Historical Context

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Egypt in the Twentieth Century
Mahfouz has been a witness to all of the major events in Egyptian history during his lifetime. Many of these events have had a profound effect on the subject matter, style, and political implications of his stories and novels.

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In 1922 Egypt gained independence from British rule. With the establishment of Israel as a sovereign nation in 1948, Egypt, and much of the Arab world, became engaged in a series of conflicts with Israel. As soon as the Israeli state had been formed, the surrounding Arab nations of Egypt, Syria, Iraq and Jordan attacked the new nation—a conflict that ended with Israel's victory over the four nations.

In 1952 a military coup overthrew the Egyptian monarchy. In June 1967, Egypt again suffered a loss to Israel in the Six-Day War. This defeat wounded the national pride of the people of Egypt. In 1973, under the new regime of Anwar Sadat, Egypt and Syria attacked Israel in the Yom Kippur War (launched during the Jewish high holiday); although they could not claim a victory, Egypt did regain some national pride.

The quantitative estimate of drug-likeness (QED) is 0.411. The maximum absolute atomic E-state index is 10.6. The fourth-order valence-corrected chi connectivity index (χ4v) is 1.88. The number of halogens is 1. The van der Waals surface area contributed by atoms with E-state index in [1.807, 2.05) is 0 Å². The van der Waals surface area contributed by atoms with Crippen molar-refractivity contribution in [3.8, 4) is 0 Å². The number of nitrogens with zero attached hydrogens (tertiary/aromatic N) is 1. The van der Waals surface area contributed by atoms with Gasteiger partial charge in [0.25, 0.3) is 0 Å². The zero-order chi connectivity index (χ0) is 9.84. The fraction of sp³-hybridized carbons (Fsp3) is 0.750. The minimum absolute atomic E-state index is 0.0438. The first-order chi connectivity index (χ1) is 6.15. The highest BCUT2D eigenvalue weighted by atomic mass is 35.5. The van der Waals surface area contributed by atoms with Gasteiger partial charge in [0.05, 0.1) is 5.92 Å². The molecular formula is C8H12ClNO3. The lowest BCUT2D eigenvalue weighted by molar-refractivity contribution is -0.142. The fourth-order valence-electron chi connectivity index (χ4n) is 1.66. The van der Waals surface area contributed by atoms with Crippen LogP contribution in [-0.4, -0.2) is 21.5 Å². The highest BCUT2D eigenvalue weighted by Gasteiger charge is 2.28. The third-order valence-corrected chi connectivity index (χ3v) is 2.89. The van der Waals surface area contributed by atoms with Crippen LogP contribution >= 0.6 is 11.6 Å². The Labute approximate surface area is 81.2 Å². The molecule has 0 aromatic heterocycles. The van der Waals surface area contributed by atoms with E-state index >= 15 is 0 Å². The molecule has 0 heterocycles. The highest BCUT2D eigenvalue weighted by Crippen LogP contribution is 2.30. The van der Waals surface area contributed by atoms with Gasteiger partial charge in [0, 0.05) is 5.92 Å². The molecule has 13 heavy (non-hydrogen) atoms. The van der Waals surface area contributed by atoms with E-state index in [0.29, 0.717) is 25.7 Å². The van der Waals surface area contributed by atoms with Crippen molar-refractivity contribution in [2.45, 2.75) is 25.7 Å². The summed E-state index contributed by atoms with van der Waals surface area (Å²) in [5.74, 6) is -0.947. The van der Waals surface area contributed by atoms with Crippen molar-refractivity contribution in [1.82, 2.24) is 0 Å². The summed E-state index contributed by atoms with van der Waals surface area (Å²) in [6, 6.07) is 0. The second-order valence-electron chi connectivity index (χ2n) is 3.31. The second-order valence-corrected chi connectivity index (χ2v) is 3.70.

In 1978, Sadat met at Camp David, Maryland, with Israeli Prime Minister Menachem Begin and United States President Jimmy Carter. This historic meeting resulted in a peace treaty between Egypt and Israel.

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Arabic literature
Arabic literature includes any literature written in an Arabic language, regardless of the nationality of the author. Thus, Arabic writers have included a broad compass of nationalities, such as Egypt, India, Iran, Persia, Spain, and Syria.

The work of Mahfouz, an Egyptian, can thus be understood in the context of Arabic literary history The classic era of Arabic literature, mainly proverbs and poetry, was first communicated in the oral tradition and later written down in text form. Classic Arabic literature dates from the sixth century to the sixteenth century. Although this classic literature was not necessarily religious, it is categorized into two distinct periods: first before the advent of Islam in the early seventh century, and the second after the advent of Islam.